Analysis of Potentially Toxic Bioaccessible Elements in Locally Available Bread Using Continuous On-Line Leaching Coupled to Inductively Coupled Plasma Mass Spectrometry
Lamsal, Ram Prasad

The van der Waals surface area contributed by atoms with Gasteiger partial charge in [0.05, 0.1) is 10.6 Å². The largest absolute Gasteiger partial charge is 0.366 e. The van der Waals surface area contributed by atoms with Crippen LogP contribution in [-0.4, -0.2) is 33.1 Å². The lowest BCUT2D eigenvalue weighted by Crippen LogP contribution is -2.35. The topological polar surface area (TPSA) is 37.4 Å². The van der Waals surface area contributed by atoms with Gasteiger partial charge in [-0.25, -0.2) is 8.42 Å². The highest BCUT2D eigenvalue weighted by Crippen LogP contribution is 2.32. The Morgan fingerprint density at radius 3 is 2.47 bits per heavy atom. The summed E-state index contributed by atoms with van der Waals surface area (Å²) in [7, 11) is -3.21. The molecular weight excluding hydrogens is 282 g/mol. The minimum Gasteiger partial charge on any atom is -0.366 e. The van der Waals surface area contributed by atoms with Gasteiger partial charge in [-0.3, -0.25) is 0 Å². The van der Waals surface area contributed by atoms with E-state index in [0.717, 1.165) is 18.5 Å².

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A previously developed, efficient and simple on-line leaching method was used to assess the bioaccessible fraction of potentially toxic elements (Cr, As, Pb and Cd) in whole wheat brown and white bread samples. Artificial saliva, gastric juice and intestinal juice were successively pumped into a mini-column, packed with bread (maintained at 37°C) connected on-line to the nebulizer of an inductively coupled plasma mass spectrometry (ICP-MS) instrument equipped with a collision-reaction interface (CRI) to mitigate the impact of polyatomic interferences. In contrast to the conventional batch method to which it was compared, this approach provides real-time monitoring of potentially toxic elements that are continuously leached with 3 artificial gastro-intestinal reagents. Mass balance for both methods was verified at the 95% confidence level. Results obtained from the whole wheat brown and white bread showed that the majority of Cr, Pb and Cd was leached by gastric juice but, in contrast, the majority of As was leached by saliva. Results showed a higher total content for elements in whole wheat bread than in white bread but in contrast, there was a higher percentage of bioaccessible elements in white bread than in whole wheat bread. This difference may be attributed to the several food processing steps involved for white bread compared to whole wheat bread. Both the on-line and batch methods showed that 40% -98% of toxic elements in bread samples are bioaccessible. Hydrogen as the CRI gas was efficient at minimizing carbon- and chlorine-based polyatomic interferences.